Preaching Connection: Creation

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Movies for Preaching

The Thin Red Line (1998) – 4

The Thin Red Line (1998).  Written and directed Terrence Malick.  Starring James Caviezel, Sean Penn, Nick Nolte, and Elias Koteas.  170 mins; rated R.  Metacritic: 78%; Rotten Tomatoes: 79%. Pictures worth a thousand words?  Sometimes maybe, especially when mixed with music.  And then, perhaps, if done well, such can skin the soul alive, so to…

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Awakenings (1990)

Awakenings (1990).  Written by Oliver Sacks (book) and Steven Zaillian (screenplay). Directed by Penny Marshall.  Starring Robert De Niro and Robin Williams.  Rating: PG-13. 121 minutes.  Rotten Tomatoes: 88%; Metacritic 74%. So there is Leonard L. (Robert De Niro), virtually a lifelong victim of a baffling disease, later understood as a form of Parkinsonianism, apparently…

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Babette’s Feast (1987) – 1

Babette’s Feast (1987).  Written by Karen Blixen (short story) and Gabriel Axel (screenplay).  Directed by Gabriel Axel.  Starring Stéphane Audran, Bodil Kjer, Bergitte Federspiel, Jarl Kulle, and Jean-Philippe Lafont.  Music: Per Nørgaard.  Cinematography: Henning Kristiansen.  Rated G; 102 mins. Rotten Tomatoes 100%. It is a nameless place where nothing much happens, in part because it…

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John Adams (2008)

John Adams (2008).  HBO Mini-series.  Episode VII: “Peacefield.” Directed by Tom Hooper. Starring Laura Linney and Paul Giamatti.  71 mins.  Rated TV-14. Sometimes preaching choices are easy.  In this instance, skip the sermon to play the following three times.  Or maybe four. Old John Adams (Paul Giamatti) is pushing 90.  Despite his distinguished career from…

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Séraphine (2008)

Séraphine (2008).  Written by Marc Abdelnour and Martin Provost. Directed by Martin Provost.  Starring Yolande Moreau and Ulich Tukur.  125 mins.  Unrated.  Rotten Tomatoes  89%;  Metacritic 84%. She certainly seems not to be the sort from whom one would expect religious wisdom of any sort, and that is true enough, at least at first glimpse.  In…

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Fargo (1996) – 2

Fargo, Written and Directed by Joel Coen and Ethan Coen, Starring Frances McDormand, William H. Macy, and Steve Buscemi.   98 minutes, Rated R. The bulk of the Coen brothers’ film Fargo is fraught with the tawdry and the evil.  A car salesman’s scheme by which to swindle his father-in-law out of $1 million goes about…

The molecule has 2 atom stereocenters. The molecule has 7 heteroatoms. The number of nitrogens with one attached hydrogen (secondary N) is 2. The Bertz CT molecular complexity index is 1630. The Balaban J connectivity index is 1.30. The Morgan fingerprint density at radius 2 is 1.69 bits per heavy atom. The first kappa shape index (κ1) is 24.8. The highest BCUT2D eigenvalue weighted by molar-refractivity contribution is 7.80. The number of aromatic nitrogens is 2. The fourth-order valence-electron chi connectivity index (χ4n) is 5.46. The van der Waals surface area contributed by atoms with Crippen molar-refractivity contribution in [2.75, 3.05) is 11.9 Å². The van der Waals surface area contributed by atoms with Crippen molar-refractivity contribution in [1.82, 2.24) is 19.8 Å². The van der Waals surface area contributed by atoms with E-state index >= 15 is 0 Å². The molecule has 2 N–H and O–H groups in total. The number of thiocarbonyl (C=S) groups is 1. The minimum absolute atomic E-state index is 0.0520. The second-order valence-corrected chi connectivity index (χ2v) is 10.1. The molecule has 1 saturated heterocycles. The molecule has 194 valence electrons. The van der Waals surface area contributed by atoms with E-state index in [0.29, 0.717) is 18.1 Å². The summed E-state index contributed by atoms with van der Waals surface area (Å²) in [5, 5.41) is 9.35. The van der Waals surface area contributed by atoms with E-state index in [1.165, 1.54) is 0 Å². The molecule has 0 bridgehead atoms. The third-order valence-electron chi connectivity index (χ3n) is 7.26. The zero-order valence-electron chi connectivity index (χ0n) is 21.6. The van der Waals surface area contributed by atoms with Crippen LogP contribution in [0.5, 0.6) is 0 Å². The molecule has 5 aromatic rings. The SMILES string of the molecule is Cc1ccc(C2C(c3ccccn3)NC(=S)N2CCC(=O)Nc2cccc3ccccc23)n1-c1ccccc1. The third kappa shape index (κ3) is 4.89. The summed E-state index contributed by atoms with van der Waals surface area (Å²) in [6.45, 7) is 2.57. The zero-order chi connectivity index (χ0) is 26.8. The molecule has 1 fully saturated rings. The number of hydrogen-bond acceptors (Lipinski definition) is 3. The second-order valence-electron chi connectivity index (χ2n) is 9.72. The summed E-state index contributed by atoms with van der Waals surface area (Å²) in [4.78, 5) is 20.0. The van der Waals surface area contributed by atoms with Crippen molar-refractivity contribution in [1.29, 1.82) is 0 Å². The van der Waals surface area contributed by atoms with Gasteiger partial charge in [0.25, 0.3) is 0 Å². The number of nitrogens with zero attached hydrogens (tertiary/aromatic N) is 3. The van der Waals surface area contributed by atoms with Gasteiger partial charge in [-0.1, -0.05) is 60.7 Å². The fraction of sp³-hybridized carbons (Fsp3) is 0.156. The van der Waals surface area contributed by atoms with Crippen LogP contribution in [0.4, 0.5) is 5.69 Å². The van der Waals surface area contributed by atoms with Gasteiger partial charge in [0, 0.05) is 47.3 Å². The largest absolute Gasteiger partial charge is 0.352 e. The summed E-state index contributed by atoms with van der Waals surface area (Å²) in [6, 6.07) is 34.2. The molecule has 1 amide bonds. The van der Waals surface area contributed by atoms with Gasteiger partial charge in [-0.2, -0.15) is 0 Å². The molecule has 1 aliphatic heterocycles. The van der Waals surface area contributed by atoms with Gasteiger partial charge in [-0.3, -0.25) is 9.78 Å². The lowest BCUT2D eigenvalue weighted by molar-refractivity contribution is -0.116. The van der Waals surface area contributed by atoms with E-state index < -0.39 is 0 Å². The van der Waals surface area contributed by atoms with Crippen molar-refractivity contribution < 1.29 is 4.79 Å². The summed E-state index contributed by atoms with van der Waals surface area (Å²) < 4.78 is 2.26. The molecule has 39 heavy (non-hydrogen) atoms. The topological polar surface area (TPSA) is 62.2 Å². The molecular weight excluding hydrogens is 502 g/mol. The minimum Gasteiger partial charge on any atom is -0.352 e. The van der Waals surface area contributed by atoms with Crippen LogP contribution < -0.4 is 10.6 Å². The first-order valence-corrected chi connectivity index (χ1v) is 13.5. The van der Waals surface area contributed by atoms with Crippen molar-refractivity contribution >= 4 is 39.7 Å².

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The Tree of Life (2011) – 2

Written and directed by Terrence Malick. 139 mins. PG-13. Starring Jessica Chastain, Brad Pitt, Sean Penn, Hunter McCracken. It’s one of the best scenes in a very remarkable film, Terrence Malick’s The Tree of Life (2011). A mother (Jessica Chastain) plays and cavorts with her three boys, and what we see, all set to Smetana’s…

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The Tree of Life (2011) – 1

Written and directed by Terrence Malick. 139 mins. PG-13. Starring Jessica Chastain, Brad Pitt, Sean Penn, Hunter McCracken. Hugely successful architect, Jack O’Brien (Sean Penn) slogs through his life in a trough of despair. Through the center of his soul runs a crevasse cut by contention with his harsh father and, even more so, lasting…

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The Color of Paradise (1999)

Written and directed by Majid Majidi. Starring Hossein Mahjoub, Mohsen Ramezani, and Salmeh Feyzi. 90 mins. Rated PG. In several remarkable sequences, in utterly gorgeous landscapes of mountains and meadows, streams and sun, a blind boy exults as if he were Adam new-born in the Garden (where all is “pleasant to see” Gen.). Ten-year old…

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Reading for Preaching

“Bread” in Beyond Words: Daily Readings in the ABC’S of Faith

“We don’t live by bread alone, but we also don’t live long without it.  To eat is to acknowledge our dependence—both on food and on each other.  It also reminds us of other kinds of emptiness that not even the blue plate special can touch.”
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“Nature,” in Beyond Words: Daily Readings in the ABC’S of Faith